3 MIN READ
Date Posted: 16 December 2015
“Teachers at my school often told me that I wouldn’t be able to pass my GCSEs. [EY Foundation’s] Our Futures programme helped me realise that I could achieve anything I wanted.” – Hodan, aged 17, EY Foundation Our Future programme (2015)
The career outcomes of young people in the UK can sometimes be determined before they even leave school – often, sadly, as a result of their background – rather than their actual abilities. For a society to write our young people off like this is socially and economically wasteful.
We often hear that firms struggle to fill vacancies due to skills shortages in the local labour market. And yet there are thousands of young people from disadvantaged groups who have the skills and flair to help grow businesses, but who are just not getting the access they need to those organisations – their talent going to waste.
Flexible and dynamic businesses rely on attracting new skills, experience and insight all the time. But all too often organisations across all sectors don’t take a chance and fish for talent from a bigger pool.
The biggest long-term benefit to recruiting people from diverse backgrounds is UK economic growth. As a business you gain more diverse talent, more diverse and inclusive work forces, more diverse experiences for your customers and better connections back into your local communities.
They could be from a low income community, have grown up in care, or be living on the edges of society. Seeing past a person’s background and circumstances, and giving them an opportunity isn’t just the right thing to do; it makes good business sense.
We are proud of the legacy our charity has inherited from our founders – EY. They have been employing young people from disadvantaged backgrounds for years. Their commitment to helping transform lives through employment was a driving factor in setting up the EY Foundation charity, which I lead.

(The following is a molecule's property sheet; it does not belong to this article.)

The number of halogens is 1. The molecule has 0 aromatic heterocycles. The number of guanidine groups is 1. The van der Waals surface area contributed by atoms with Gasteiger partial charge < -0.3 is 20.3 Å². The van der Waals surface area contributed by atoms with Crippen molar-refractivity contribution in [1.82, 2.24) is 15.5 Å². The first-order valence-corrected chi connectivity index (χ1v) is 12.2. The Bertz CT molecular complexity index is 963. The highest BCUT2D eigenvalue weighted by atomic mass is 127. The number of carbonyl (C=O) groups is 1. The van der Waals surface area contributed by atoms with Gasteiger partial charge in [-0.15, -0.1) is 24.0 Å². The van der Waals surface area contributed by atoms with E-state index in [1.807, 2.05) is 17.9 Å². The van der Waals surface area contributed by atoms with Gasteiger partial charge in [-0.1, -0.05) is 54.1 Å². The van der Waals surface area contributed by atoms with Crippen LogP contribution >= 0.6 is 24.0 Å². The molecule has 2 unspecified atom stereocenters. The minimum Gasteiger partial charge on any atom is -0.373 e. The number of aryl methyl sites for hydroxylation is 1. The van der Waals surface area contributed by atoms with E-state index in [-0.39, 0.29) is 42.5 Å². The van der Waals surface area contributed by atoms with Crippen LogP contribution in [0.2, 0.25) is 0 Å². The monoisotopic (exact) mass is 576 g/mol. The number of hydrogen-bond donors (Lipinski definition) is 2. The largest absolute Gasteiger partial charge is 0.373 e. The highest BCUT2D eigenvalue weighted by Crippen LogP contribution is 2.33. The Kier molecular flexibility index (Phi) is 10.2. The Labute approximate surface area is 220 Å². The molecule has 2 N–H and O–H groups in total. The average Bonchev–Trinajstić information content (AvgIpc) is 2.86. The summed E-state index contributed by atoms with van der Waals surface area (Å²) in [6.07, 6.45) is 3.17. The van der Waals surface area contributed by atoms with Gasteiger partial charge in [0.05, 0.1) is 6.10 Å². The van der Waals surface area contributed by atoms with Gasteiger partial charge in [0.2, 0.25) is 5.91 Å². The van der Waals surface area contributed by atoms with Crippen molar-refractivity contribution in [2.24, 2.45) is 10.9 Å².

The EY Foundation has supported over 400 young people into education, employment and enterprise in our first year alone. We aim to help thousands over the next few years through our tailored programmes, giving them paid work placements, skills development and most importantly a dedicated mentor who supports them in making significant life choices.
This would not be possible if we did not work closely with increasing numbers of UK employers who share our vision of training disadvantaged young people for the world of work.
Every day we see a growing desire amongst UK businesses to invest more in developing the skills of a more diverse workforce. It was evident at a recent event we hosted with Best Companies and the Department for Work and Pensions to promote See Potential campaign, which was attended by hundreds of leading companies.
The mind-set of British business is changing. Firms are coming to realise that people from disadvantaged groups bring valuable skills; energy and insight that can help grow their businesses.
I marvel at the amazing, vibrant, enthusiastic young people that the EY Foundation has helped into work - and who could have been lost to employers had they not been open-minded in their recruitment practices. Increasing numbers of firms are actually telling us that they want to do more to get disadvantaged people into their organisations and help fill their talent pipeline.
Reviewing recruitment policy and being more open-minded towards people from disadvantaged backgrounds makes strong financial sense - whatever the size of your business. I also believe it will prove fundamental to Britain’s further economic growth – helping plug the UK’s skills gap and strengthen business.
It’s a social and economic imperative that we collaborate together to help transform lives. Every young person deserves a great start to their working lives and UK employers have an active role to play in determining that. So why not join us and #seepotential?
This article originally appeared as part of the #SeePotential campaign – an initiative of the Department for Work and Pensions